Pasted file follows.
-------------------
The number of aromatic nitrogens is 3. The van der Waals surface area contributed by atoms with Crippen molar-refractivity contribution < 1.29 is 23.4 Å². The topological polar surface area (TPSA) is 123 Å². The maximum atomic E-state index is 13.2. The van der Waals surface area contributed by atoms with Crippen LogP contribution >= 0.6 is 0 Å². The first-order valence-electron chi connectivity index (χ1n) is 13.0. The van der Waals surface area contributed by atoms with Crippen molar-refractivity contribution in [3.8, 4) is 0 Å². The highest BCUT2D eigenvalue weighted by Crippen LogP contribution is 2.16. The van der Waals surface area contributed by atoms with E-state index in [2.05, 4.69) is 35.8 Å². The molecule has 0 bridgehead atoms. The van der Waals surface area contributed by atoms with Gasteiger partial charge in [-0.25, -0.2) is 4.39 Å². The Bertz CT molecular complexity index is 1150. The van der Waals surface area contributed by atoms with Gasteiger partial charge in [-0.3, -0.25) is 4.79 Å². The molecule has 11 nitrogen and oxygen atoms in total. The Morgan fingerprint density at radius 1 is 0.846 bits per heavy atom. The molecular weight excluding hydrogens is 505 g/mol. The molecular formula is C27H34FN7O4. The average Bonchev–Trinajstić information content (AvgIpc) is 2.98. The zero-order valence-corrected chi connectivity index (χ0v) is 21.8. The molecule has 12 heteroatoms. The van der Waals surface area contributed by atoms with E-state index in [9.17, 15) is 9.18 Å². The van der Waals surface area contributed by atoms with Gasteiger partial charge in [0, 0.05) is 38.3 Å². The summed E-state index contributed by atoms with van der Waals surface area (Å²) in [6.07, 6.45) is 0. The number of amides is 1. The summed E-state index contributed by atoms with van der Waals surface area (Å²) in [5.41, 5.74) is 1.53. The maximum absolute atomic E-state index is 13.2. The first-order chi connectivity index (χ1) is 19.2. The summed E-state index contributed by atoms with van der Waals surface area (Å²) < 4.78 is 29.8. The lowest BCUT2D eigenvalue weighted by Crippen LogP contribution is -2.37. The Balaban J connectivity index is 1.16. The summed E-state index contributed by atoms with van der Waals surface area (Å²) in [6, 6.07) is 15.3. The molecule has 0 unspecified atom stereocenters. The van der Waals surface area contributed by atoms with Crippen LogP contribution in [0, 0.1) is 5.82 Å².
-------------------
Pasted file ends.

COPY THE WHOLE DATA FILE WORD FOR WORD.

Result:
The number of aromatic nitrogens is 3. The van der Waals surface area contributed by atoms with Crippen molar-refractivity contribution < 1.29 is 23.4 Å². The topological polar surface area (TPSA) is 123 Å². The maximum atomic E-state index is 13.2. The van der Waals surface area contributed by atoms with Crippen LogP contribution >= 0.6 is 0 Å². The first-order valence-electron chi connectivity index (χ1n) is 13.0. The van der Waals surface area contributed by atoms with Crippen molar-refractivity contribution in [3.8, 4) is 0 Å². The highest BCUT2D eigenvalue weighted by Crippen LogP contribution is 2.16. The van der Waals surface area contributed by atoms with E-state index in [2.05, 4.69) is 35.8 Å². The molecule has 0 bridgehead atoms. The van der Waals surface area contributed by atoms with Gasteiger partial charge in [-0.25, -0.2) is 4.39 Å². The Bertz CT molecular complexity index is 1150. The van der Waals surface area contributed by atoms with Gasteiger partial charge in [-0.3, -0.25) is 4.79 Å². The molecule has 11 nitrogen and oxygen atoms in total. The Morgan fingerprint density at radius 1 is 0.846 bits per heavy atom. The molecular weight excluding hydrogens is 505 g/mol. The molecular formula is C27H34FN7O4. The average Bonchev–Trinajstić information content (AvgIpc) is 2.98. The zero-order valence-corrected chi connectivity index (χ0v) is 21.8. The molecule has 12 heteroatoms. The van der Waals surface area contributed by atoms with E-state index in [9.17, 15) is 9.18 Å². The van der Waals surface area contributed by atoms with Gasteiger partial charge in [0, 0.05) is 38.3 Å². The summed E-state index contributed by atoms with van der Waals surface area (Å²) in [6.07, 6.45) is 0. The number of amides is 1. The summed E-state index contributed by atoms with van der Waals surface area (Å²) in [5.41, 5.74) is 1.53. The maximum absolute atomic E-state index is 13.2. The first-order chi connectivity index (χ1) is 19.2. The summed E-state index contributed by atoms with van der Waals surface area (Å²) < 4.78 is 29.8. The lowest BCUT2D eigenvalue weighted by Crippen LogP contribution is -2.37. The Balaban J connectivity index is 1.16. The summed E-state index contributed by atoms with van der Waals surface area (Å²) in [6, 6.07) is 15.3. The molecule has 0 unspecified atom stereocenters. The van der Waals surface area contributed by atoms with Crippen LogP contribution in [0, 0.1) is 5.82 Å².